A blogger from Eastleigh is currently in the thick of the controversial ‘Occupy London’ protest at St Pauls Cathedral.
Matthew Myatt – a professional photo- journalist who contributes regularly to Eastleigh News went to report on the protest and ended up working there as the official photographer for Occupied Times – a weekly newspaper printed and distributed by the protestors on site.
Matthew is a seasoned local campaigner and is clearly relishing his new role at the forefront of a national campaign calling for a reform of the financial system in the interests of social and economic justice.
Although he currently spends most of his week camping in the square while working for the paper and keeping a photo diary of the protest, he popped back to Eastleigh over the weekend to stock up on fresh socks and had time to answer some questions for Eastleigh News:
Why are you at the Camp?
The reason I decided to go to the camp is that I attended the main rally that took place on 15 October to give my support to the campaign to bring about a change in the way that the one per cent of people feed off 99% of the population. I hate greed and I hate the fact that these people and the government are borrowing huge amounts of money to keep the system running and are relying on my children to pay these debts in the future through taxation and cuts.
What are the goals of the camp?
That’s a good question and one that is asked by many people who come to visit the camp. I cannot speak for everyone but for me I am here to ask one simple question. Is there a better way than the system we have right now. I do not have the answers and I am not trying to force my views on others, I just want to ask the question and engage others in the debate. It is my hope that by raising the question others will stop and think and perhaps a consensus of change will come about.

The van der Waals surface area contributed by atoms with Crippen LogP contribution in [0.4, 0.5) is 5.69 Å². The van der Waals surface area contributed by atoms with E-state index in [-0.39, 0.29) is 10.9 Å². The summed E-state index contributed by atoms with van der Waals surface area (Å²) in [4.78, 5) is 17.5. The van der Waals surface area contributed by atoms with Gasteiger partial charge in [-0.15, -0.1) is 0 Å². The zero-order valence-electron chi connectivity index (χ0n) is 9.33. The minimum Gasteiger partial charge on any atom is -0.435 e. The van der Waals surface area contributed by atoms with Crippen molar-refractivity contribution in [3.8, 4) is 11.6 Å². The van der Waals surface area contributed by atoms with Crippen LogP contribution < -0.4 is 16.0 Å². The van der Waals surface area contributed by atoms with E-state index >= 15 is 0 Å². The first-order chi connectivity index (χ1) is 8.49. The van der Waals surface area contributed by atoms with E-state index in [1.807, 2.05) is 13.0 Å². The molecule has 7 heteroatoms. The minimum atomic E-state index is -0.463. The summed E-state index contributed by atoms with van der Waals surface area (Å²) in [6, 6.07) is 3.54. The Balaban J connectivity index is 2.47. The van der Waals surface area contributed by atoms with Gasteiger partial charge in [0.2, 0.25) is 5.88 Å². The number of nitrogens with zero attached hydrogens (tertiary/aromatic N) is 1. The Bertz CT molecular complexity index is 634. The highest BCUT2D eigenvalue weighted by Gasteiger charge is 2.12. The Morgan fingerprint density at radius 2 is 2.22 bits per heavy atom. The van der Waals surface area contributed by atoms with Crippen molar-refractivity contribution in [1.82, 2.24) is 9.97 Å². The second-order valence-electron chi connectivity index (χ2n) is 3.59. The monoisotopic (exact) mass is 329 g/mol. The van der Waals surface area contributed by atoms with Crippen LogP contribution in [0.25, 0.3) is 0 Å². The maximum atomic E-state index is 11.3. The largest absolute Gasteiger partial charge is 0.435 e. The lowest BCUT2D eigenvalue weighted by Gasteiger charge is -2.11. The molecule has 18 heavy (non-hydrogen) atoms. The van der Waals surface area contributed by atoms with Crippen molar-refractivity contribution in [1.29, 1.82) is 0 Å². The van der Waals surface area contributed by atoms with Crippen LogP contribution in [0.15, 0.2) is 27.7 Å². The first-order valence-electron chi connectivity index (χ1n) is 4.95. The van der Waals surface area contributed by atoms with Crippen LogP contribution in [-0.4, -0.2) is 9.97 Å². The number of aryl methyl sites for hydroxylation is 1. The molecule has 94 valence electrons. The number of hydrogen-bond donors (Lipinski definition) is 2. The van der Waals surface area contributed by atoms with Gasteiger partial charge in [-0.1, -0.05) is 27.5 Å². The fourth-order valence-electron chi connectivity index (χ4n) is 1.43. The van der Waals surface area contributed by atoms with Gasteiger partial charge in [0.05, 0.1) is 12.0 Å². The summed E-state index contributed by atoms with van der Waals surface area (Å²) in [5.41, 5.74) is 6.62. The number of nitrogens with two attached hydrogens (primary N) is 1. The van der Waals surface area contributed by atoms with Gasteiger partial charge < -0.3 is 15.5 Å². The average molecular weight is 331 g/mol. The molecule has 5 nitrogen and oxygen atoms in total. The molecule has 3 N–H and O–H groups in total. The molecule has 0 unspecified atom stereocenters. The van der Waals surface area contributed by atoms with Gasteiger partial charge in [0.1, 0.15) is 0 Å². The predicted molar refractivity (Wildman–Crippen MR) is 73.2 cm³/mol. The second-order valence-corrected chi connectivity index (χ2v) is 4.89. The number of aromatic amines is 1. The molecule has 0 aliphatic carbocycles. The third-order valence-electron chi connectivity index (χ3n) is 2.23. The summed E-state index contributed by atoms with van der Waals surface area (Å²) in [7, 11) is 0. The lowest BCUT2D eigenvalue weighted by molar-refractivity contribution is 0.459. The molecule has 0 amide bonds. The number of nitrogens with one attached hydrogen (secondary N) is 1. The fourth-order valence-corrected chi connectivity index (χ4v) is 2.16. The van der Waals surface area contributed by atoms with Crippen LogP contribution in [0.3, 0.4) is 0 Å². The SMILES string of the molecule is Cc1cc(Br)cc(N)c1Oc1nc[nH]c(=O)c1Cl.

Some critics say the camp is full of middle class part timers – others say it’s full of students and the work shy – what’s the truth?
The camp is a cross-section of society; there are people from all walks of life living at St. Paul’s court yard. This is important because it is only through a consensus of all of the 99% that real change will be brought about.
Is this just a left wing protest?
No. The camp has people of all political beliefs. From Greens to Tories, all sharing a common understanding that the system as it is cannot continue if society as a whole is to benefit.
How can people who can’t make it to the protest help?
Protest comes in many forms. It’s not just about holding a sign and shouting in Parliament Square. The best way people can help is to look beyond the newspaper headlines. Do a little research for themselves and see what is going on around them, to their friends and family, in their community and to a society as a whole. I have great faith in people and that at heart people want what is fair and just. Asking difficult questions of the people who want power is a great way to start the change. The next time someone comes to your door asking you to vote for them, ask them what they will give back to ensure our society and our community will benefit from the policies and decisions they will make once they have your vote.
How long are you prepared to stick it out?
Change takes a long time. Some of the biggest changes to come about have taken years, even decades. No one is under the false belief that things will change tomorrow or next week, but change has already started by the fact that people are prepared to sleep on the streets to voice their anger at the injustice of greed. How long will it take? Who knows, but unless we take that first step nothing will change. I am in it to win it, so my answer I guess would be that I am prepared for a very long slog for the sake of my children and my children’s children.